The Himbas September 20, 2007Posted by isabelleinnamibia in Beauty, Cows, Culture, Education, Home and away, Namibia.
It was in Damaraland where we visited one of the last surviving, truly traditional groups in Namibia, the Himba people. The Himbas are a group of matrilineal nomadic cattle herders known for their defiance against the pull towards modernity. Despite the rapid developments in towns across Namibia, the Himbas continue to live in a traditional way, abiding by their tribal laws, dress and rituals, despite the discrimination they face from other Namibians for being “the ones left behind”. In order to be accepted into society or to send their children to school, they are expected to conform and reject their traditions. But it is their traditions that define their identity and existence, and so their children remain uneducated, unemployed and unaccepted. With their life in the village, it is easy to forget that a world of technology and development exists, and whilst the Himbas are self-sufficient and live a more-or-less sustainable lifestyle through their cattle herding, they do encounter modern life when they visit the growing towns around Namibia, which they find challenges their ethos.
They are most wildly known for their nudity and their glowing red skin. The women wear little more than a loin cloth of leather and symbolic intricate jewellery from leather and metal, and cover themselves in a clay-like substance made from ochre powder and butter fat called otjize. The ochre is found only at one mountain in the Kaokoland area of Namibia, where the women go once a year to mine as much as their village will need. This ochre rock is ground up and mixed with butterfat and some herbs, and then smeared onto their skin and hair, giving them a red clay look. The importance of the otjize is that it protects the skin from the sun and insects, but is also a sign of beauty amongst Himbas. And I certainly agree, the women are the most beautiful in Namibia.
It is taboo for Himba women to wash with water, and so to cleanse themselves, they reapply a fresh layer of otjize each morning. They also use smoke from smouldering specific herbs and plants to “cleanse” and perfume themselves and their clothing. The smoke also helps to keep insects and animals from coming into their dung huts.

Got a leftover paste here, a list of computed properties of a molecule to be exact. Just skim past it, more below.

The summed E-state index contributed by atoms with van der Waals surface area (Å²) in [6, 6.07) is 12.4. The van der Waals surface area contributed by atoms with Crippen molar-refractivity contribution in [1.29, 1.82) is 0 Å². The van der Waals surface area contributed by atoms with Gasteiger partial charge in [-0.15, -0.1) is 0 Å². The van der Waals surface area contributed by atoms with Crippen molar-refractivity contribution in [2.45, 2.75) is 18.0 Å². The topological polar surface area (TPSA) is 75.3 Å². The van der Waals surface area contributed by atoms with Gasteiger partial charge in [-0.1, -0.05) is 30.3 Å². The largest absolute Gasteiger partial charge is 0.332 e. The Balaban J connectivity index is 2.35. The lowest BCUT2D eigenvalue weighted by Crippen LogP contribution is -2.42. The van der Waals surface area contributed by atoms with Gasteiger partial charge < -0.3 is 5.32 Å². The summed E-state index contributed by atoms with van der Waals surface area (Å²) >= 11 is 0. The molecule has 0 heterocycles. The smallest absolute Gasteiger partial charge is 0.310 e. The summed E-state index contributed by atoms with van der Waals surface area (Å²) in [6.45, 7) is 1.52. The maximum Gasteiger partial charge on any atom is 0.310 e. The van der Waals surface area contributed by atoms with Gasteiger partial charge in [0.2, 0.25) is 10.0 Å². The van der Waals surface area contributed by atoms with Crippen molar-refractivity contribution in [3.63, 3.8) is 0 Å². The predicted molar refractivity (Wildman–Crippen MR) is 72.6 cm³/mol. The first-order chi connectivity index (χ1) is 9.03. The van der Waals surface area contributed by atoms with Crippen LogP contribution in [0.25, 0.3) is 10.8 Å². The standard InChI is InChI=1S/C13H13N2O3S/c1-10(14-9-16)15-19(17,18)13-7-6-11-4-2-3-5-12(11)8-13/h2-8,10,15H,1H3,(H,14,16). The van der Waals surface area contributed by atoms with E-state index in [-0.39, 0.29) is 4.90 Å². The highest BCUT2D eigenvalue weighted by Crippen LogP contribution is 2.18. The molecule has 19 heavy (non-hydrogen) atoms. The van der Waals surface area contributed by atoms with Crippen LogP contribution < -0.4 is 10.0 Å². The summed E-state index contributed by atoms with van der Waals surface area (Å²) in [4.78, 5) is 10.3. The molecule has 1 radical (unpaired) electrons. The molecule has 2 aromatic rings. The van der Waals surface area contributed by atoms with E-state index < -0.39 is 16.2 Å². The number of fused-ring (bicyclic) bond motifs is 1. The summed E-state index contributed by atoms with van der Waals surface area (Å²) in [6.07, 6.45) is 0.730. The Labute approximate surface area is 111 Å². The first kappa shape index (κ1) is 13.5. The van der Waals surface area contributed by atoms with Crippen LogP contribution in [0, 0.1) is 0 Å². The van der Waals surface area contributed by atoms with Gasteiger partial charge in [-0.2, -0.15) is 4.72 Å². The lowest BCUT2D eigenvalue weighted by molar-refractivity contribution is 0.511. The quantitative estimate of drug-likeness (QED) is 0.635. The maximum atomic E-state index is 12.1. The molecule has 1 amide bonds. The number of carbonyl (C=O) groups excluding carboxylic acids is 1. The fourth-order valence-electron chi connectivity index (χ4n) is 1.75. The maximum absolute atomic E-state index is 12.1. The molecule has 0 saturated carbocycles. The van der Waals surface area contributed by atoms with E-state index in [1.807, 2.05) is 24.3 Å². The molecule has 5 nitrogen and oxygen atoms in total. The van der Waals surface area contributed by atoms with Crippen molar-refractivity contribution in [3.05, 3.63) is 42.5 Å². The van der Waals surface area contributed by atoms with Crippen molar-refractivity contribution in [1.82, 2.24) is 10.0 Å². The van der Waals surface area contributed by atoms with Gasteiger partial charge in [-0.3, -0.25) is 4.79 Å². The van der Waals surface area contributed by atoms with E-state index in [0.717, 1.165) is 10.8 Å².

They also have very intricate hair styles, consisting of heavily braided dreadlocks, covered in the red clay. A Himba’s hairstyle will represent what level they are at in life, such as which women are fertile, who is married, who has children, and whose parents are still alive. In young children, boys and girls have distinctly different hair styles to separate the two. When a woman is married, her hair is rebraided, including animal hair and hair from her family members. She will have the same style until she is old.
As we walked around the village we saw how they recycle everything to some purpose. Each bit of an animal is used for eating, clothing or building. Old sacks are twisted in strips and turned into string. Every plant has a purpose. One woman was using cow leather to make a baby harness for her little boy (who was sat nearby chewing on a razor blade). One woman was swinging a calabash from a tree; the calabash was filled with cow milk, and the aim is to curdle the milk and make it sour, which is a Namibian delicacy. A child nearby was making the mid-morning pap in a small pot over a fire. Everyone was busy with something, in a calm and relaxed manner.
The “Queen Lady” of the village then took us into her main hut to demonstrate the different tools they use and how the women perform their beauty regime. It takes them 3 hours each morning to prepare themselves for the day, through the smoke and otjize ritual. She really was the most striking of women, and her nudity didn’t seem at all unnatural. She was incredibly elegant and gentle: a proper Queen.
The Himbas are actually related to the Victorian-dress-wearing, vigorously proud Hereros that I work with, and are wildly different and the same in many ways. They are both so vehemently proud of their traditions and cultures, and both share the same language, heritage and passion for bovines. I have even seen the odd Herero woman wearing the red ochre, “to protect the skin from the sun”. But I have been warned that their shared ancestory is not always something that they are proud of. My Herero colleagues explained how many Hereros find the Himbas embarrassing, like the poor relatives who won’t cover themselves up and insist in running around naked. Whilst the Himbas see the Hereros as the ones who gave up on their tradition in favour of a colonial influenced style. The Hereros are the Christianised Himbas, although many believe in both Christianity and the traditional Holy Fire. The Himbas are refusing to be modernised and “sell out”: they are true to their lifestyle, and whilst some discover alcohol and modernity in the towns, this behaviour is disapproved of.
The village we visited is not actually truly traditional, as it is an orphan project set up by a local farmer, where Himba orphans are adopted by infertile Himba women. But despite not being “traditional” and being visited by small groups of tourists who stay at the farmer’s lodge (such as ourselves), it seems to be a good project: orphans get a family within their traditional group, women get children they could not otherwise have, and the tourist visits allow for a small sustainable income which they get from the crafts and jewellery that they sell.
To see pictures of the village we visited, have a look at my Flickr photo account on the right.